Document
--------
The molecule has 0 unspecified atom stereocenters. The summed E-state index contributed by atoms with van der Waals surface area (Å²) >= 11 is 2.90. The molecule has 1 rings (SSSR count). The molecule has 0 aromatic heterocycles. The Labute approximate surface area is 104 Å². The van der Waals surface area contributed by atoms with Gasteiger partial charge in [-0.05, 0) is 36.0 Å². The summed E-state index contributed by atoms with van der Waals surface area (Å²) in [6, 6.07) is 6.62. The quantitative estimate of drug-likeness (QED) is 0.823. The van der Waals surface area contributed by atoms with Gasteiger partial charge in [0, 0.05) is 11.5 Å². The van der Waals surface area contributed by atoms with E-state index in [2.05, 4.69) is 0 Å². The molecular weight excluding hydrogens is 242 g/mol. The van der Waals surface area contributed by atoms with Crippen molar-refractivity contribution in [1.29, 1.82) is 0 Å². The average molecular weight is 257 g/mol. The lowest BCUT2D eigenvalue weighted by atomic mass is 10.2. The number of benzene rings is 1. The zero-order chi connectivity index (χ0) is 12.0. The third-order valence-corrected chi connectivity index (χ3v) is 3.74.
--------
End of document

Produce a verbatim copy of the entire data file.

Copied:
The molecule has 0 unspecified atom stereocenters. The summed E-state index contributed by atoms with van der Waals surface area (Å²) >= 11 is 2.90. The molecule has 1 rings (SSSR count). The molecule has 0 aromatic heterocycles. The Labute approximate surface area is 104 Å². The van der Waals surface area contributed by atoms with Gasteiger partial charge in [-0.05, 0) is 36.0 Å². The summed E-state index contributed by atoms with van der Waals surface area (Å²) in [6, 6.07) is 6.62. The quantitative estimate of drug-likeness (QED) is 0.823. The van der Waals surface area contributed by atoms with Gasteiger partial charge in [0, 0.05) is 11.5 Å². The van der Waals surface area contributed by atoms with E-state index in [2.05, 4.69) is 0 Å². The molecular weight excluding hydrogens is 242 g/mol. The van der Waals surface area contributed by atoms with Crippen molar-refractivity contribution in [1.29, 1.82) is 0 Å². The average molecular weight is 257 g/mol. The lowest BCUT2D eigenvalue weighted by atomic mass is 10.2. The number of benzene rings is 1. The zero-order chi connectivity index (χ0) is 12.0. The third-order valence-corrected chi connectivity index (χ3v) is 3.74.